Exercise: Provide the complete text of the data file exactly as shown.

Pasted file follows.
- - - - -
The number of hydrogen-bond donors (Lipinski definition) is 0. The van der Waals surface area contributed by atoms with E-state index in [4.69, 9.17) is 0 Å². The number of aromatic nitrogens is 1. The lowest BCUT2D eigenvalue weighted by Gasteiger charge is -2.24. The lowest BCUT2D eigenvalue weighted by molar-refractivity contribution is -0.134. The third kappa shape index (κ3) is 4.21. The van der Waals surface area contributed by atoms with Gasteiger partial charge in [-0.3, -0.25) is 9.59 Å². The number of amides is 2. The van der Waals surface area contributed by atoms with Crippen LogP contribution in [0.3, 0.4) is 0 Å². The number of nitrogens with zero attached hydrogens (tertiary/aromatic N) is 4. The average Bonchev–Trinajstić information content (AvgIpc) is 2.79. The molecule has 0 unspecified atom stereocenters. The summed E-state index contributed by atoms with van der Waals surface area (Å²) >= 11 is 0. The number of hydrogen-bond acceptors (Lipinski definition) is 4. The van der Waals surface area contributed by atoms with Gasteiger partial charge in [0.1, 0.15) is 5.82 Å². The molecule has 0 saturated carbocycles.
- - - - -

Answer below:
The number of hydrogen-bond donors (Lipinski definition) is 0. The van der Waals surface area contributed by atoms with E-state index in [4.69, 9.17) is 0 Å². The number of aromatic nitrogens is 1. The lowest BCUT2D eigenvalue weighted by Gasteiger charge is -2.24. The lowest BCUT2D eigenvalue weighted by molar-refractivity contribution is -0.134. The third kappa shape index (κ3) is 4.21. The van der Waals surface area contributed by atoms with Gasteiger partial charge in [-0.3, -0.25) is 9.59 Å². The number of amides is 2. The van der Waals surface area contributed by atoms with Crippen LogP contribution in [0.3, 0.4) is 0 Å². The number of nitrogens with zero attached hydrogens (tertiary/aromatic N) is 4. The average Bonchev–Trinajstić information content (AvgIpc) is 2.79. The molecule has 0 unspecified atom stereocenters. The summed E-state index contributed by atoms with van der Waals surface area (Å²) >= 11 is 0. The number of hydrogen-bond acceptors (Lipinski definition) is 4. The van der Waals surface area contributed by atoms with Gasteiger partial charge in [0.1, 0.15) is 5.82 Å². The molecule has 0 saturated carbocycles.